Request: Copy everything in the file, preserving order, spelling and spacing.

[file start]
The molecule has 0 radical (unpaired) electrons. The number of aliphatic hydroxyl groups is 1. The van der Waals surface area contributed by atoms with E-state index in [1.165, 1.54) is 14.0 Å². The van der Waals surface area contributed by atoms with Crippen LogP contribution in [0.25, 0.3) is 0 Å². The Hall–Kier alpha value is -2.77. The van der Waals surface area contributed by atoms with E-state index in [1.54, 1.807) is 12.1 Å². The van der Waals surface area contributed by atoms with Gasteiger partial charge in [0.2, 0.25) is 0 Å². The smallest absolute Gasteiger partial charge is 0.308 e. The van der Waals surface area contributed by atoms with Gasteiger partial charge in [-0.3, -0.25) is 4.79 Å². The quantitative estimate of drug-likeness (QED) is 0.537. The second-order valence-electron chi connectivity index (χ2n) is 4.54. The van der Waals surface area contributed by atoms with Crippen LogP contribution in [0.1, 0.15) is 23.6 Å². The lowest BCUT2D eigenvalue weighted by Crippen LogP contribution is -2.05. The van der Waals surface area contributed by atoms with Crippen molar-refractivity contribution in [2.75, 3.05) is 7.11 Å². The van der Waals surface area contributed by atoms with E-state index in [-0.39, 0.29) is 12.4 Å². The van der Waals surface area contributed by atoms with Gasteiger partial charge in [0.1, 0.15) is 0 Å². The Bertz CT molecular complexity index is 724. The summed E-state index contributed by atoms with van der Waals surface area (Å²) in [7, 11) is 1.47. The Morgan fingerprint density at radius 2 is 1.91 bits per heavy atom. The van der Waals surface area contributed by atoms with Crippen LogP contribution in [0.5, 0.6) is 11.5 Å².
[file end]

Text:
The molecule has 0 radical (unpaired) electrons. The number of aliphatic hydroxyl groups is 1. The van der Waals surface area contributed by atoms with E-state index in [1.165, 1.54) is 14.0 Å². The van der Waals surface area contributed by atoms with Crippen LogP contribution in [0.25, 0.3) is 0 Å². The Hall–Kier alpha value is -2.77. The van der Waals surface area contributed by atoms with E-state index in [1.54, 1.807) is 12.1 Å². The van der Waals surface area contributed by atoms with Gasteiger partial charge in [0.2, 0.25) is 0 Å². The smallest absolute Gasteiger partial charge is 0.308 e. The van der Waals surface area contributed by atoms with Gasteiger partial charge in [-0.3, -0.25) is 4.79 Å². The quantitative estimate of drug-likeness (QED) is 0.537. The second-order valence-electron chi connectivity index (χ2n) is 4.54. The van der Waals surface area contributed by atoms with Crippen LogP contribution in [0.1, 0.15) is 23.6 Å². The lowest BCUT2D eigenvalue weighted by Crippen LogP contribution is -2.05. The van der Waals surface area contributed by atoms with Crippen molar-refractivity contribution in [2.75, 3.05) is 7.11 Å². The van der Waals surface area contributed by atoms with E-state index in [-0.39, 0.29) is 12.4 Å². The van der Waals surface area contributed by atoms with Gasteiger partial charge in [0.1, 0.15) is 0 Å². The Bertz CT molecular complexity index is 724. The summed E-state index contributed by atoms with van der Waals surface area (Å²) in [7, 11) is 1.47. The Morgan fingerprint density at radius 2 is 1.91 bits per heavy atom. The van der Waals surface area contributed by atoms with Crippen LogP contribution in [0.5, 0.6) is 11.5 Å².